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Laurie Colwin still making us laugh

05 Apr 2010
Posted by Shannon

This week Vintage re-issued two of my favourite books by of one of my favourite authors, Laurie Colwin, whose comic novels and charming food writing have earned her a cult following long past her 1992 death.

Colwin is often compared to Jane Austen because, as male critics tend to say of them both: nothing ever happens in their novels. That’s nonsense of course. They’re both satirists with a gimlet eye for human eccentricities. There is much going on these tales of interpersonal relationships.

But it is true that both writers chronicle the essentially happy lives of the gentry – although Colwin’s gentry live in New York in the 1970s. These are people for whom there are no tragedies more profound than a tedious job or a broken heart. And it’s a curious thing, but extramarital affairs in Colwin’s novels always seem so wholesome. There’s never a hint of the tawdry. Which you might think would take the fun out of having an affair, but apparently not in the Colwinverse.

She captures the slightly absurd experience of falling in love in the brightest of her five novels, Happy All the Time. There’s a passage in which the hero Guido finally wears down the woman of his dreams and finds himself in her apartment enjoying what is a obviously a shrine to Obsessive-Compulsive Disorder. Holly decants everything into glass jars: soap, pencils, cookies, salt, and paper clips. Her shoes are stuffed with pink tissue. She can tell when one of her arranges is a smidgen off and fights the urge to straighten pictures in other people’s homes.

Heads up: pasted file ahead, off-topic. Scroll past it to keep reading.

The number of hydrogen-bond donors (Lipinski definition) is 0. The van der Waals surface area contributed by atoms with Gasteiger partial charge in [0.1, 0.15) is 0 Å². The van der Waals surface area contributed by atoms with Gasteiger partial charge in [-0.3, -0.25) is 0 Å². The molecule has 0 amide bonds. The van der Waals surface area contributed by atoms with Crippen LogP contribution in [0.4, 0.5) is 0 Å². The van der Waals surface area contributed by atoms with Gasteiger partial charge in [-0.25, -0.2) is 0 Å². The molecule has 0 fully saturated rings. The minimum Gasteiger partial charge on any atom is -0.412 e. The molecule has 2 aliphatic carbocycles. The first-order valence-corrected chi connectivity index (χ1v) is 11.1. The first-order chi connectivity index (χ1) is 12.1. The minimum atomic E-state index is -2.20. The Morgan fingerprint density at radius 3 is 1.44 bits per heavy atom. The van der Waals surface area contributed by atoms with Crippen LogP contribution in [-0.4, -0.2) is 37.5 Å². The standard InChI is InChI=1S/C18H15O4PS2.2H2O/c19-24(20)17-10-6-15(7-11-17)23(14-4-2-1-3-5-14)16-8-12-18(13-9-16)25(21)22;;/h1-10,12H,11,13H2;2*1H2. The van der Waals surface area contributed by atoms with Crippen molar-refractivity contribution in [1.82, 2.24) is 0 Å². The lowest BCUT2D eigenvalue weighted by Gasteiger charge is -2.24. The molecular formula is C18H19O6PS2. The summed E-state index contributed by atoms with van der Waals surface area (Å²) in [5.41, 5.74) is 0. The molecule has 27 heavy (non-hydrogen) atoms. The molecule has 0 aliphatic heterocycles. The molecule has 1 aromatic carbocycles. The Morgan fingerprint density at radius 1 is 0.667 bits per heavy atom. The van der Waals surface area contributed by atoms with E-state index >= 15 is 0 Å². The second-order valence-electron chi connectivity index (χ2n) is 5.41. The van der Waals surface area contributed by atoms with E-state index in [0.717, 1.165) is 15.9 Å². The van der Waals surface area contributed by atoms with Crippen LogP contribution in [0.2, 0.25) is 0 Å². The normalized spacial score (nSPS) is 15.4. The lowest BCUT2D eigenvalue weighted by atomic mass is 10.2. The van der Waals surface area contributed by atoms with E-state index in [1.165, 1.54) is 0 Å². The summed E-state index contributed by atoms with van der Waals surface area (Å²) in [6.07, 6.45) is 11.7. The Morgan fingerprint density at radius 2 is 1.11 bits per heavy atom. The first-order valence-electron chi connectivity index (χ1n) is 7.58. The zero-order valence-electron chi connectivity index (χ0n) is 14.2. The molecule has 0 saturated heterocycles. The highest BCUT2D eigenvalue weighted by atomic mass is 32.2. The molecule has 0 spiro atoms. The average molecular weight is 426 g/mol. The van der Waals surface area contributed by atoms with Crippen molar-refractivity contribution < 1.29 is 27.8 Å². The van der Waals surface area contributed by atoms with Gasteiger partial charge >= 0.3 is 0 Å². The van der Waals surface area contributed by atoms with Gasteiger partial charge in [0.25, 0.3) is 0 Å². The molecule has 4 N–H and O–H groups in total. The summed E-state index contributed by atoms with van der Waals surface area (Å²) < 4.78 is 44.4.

But we see her through the eyes of her newly-smitten lover, who concludes that “She was an only child, an only grandchild, and she was nearly perfect.”

I laugh every time I read it.

Home Cooking is collection of gently funny food essays that seem entirely out-of-character for Gourmet, the bible of food snobs where they first appeared. They have titles like “Alone in the Kitchen with and Eggplant” and “Repulsive Dinners: A Memoir”. It’s the ideal read for melancholy Sunday afternoons alone, with rain.